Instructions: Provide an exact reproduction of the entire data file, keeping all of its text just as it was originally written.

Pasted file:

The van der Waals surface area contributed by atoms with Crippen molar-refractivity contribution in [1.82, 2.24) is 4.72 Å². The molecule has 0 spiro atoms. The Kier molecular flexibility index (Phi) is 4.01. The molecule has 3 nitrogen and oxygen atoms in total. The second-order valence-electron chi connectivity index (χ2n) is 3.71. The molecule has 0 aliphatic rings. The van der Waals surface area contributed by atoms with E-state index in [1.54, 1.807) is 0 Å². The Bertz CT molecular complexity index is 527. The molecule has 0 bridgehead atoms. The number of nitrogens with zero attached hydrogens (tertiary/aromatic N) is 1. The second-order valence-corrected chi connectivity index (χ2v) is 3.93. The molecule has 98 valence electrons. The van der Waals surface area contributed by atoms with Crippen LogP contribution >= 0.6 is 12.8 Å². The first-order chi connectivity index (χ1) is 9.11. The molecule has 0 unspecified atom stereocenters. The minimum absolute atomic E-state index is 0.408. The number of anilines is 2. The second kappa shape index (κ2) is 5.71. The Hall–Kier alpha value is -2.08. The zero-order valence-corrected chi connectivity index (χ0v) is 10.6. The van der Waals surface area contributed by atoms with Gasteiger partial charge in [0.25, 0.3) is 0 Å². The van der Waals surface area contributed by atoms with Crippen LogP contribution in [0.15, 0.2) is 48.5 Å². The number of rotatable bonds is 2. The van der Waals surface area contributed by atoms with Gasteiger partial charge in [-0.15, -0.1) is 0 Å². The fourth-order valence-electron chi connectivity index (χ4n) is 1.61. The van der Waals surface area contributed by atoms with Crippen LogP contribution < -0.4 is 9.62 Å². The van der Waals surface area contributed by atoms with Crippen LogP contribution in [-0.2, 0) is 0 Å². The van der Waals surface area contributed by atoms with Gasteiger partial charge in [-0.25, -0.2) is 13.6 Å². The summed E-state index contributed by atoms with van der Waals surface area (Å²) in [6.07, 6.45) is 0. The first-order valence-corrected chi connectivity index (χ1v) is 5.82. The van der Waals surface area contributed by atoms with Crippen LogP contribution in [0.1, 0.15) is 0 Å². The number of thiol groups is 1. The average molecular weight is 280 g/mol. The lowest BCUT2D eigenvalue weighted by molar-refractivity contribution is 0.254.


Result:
The van der Waals surface area contributed by atoms with Crippen molar-refractivity contribution in [1.82, 2.24) is 4.72 Å². The molecule has 0 spiro atoms. The Kier molecular flexibility index (Phi) is 4.01. The molecule has 3 nitrogen and oxygen atoms in total. The second-order valence-electron chi connectivity index (χ2n) is 3.71. The molecule has 0 aliphatic rings. The van der Waals surface area contributed by atoms with E-state index in [1.54, 1.807) is 0 Å². The Bertz CT molecular complexity index is 527. The molecule has 0 bridgehead atoms. The number of nitrogens with zero attached hydrogens (tertiary/aromatic N) is 1. The second-order valence-corrected chi connectivity index (χ2v) is 3.93. The molecule has 98 valence electrons. The van der Waals surface area contributed by atoms with Crippen LogP contribution >= 0.6 is 12.8 Å². The first-order chi connectivity index (χ1) is 9.11. The molecule has 0 unspecified atom stereocenters. The minimum absolute atomic E-state index is 0.408. The number of anilines is 2. The second kappa shape index (κ2) is 5.71. The Hall–Kier alpha value is -2.08. The zero-order valence-corrected chi connectivity index (χ0v) is 10.6. The van der Waals surface area contributed by atoms with Gasteiger partial charge in [0.25, 0.3) is 0 Å². The van der Waals surface area contributed by atoms with Crippen LogP contribution in [0.15, 0.2) is 48.5 Å². The number of rotatable bonds is 2. The van der Waals surface area contributed by atoms with Gasteiger partial charge in [-0.15, -0.1) is 0 Å². The fourth-order valence-electron chi connectivity index (χ4n) is 1.61. The van der Waals surface area contributed by atoms with Crippen LogP contribution < -0.4 is 9.62 Å². The van der Waals surface area contributed by atoms with Crippen LogP contribution in [-0.2, 0) is 0 Å². The van der Waals surface area contributed by atoms with Gasteiger partial charge in [-0.25, -0.2) is 13.6 Å². The summed E-state index contributed by atoms with van der Waals surface area (Å²) in [6.07, 6.45) is 0. The first-order valence-corrected chi connectivity index (χ1v) is 5.82. The van der Waals surface area contributed by atoms with Crippen LogP contribution in [0.1, 0.15) is 0 Å². The number of thiol groups is 1. The average molecular weight is 280 g/mol. The lowest BCUT2D eigenvalue weighted by molar-refractivity contribution is 0.254.